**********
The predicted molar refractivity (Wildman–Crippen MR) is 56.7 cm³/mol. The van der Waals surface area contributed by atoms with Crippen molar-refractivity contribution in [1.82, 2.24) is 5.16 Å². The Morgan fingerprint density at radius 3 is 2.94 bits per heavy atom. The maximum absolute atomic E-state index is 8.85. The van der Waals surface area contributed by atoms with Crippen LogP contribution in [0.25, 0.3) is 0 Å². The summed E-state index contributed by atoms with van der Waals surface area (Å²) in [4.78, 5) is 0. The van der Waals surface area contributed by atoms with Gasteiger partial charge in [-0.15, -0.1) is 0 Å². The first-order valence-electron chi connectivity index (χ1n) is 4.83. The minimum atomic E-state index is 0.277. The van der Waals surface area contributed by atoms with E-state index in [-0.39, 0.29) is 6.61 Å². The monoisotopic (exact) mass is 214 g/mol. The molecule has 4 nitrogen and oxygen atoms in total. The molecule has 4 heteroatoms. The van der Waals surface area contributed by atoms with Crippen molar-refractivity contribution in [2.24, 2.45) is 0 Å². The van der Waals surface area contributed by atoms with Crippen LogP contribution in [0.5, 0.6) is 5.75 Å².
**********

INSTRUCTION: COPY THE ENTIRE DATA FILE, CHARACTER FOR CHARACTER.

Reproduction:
The predicted molar refractivity (Wildman–Crippen MR) is 56.7 cm³/mol. The van der Waals surface area contributed by atoms with Crippen molar-refractivity contribution in [1.82, 2.24) is 5.16 Å². The Morgan fingerprint density at radius 3 is 2.94 bits per heavy atom. The maximum absolute atomic E-state index is 8.85. The van der Waals surface area contributed by atoms with Crippen LogP contribution in [0.25, 0.3) is 0 Å². The summed E-state index contributed by atoms with van der Waals surface area (Å²) in [4.78, 5) is 0. The van der Waals surface area contributed by atoms with Gasteiger partial charge in [-0.15, -0.1) is 0 Å². The first-order valence-electron chi connectivity index (χ1n) is 4.83. The minimum atomic E-state index is 0.277. The van der Waals surface area contributed by atoms with E-state index in [-0.39, 0.29) is 6.61 Å². The monoisotopic (exact) mass is 214 g/mol. The molecule has 4 nitrogen and oxygen atoms in total. The molecule has 4 heteroatoms. The van der Waals surface area contributed by atoms with Crippen molar-refractivity contribution in [2.24, 2.45) is 0 Å². The van der Waals surface area contributed by atoms with Crippen LogP contribution in [0.5, 0.6) is 5.75 Å².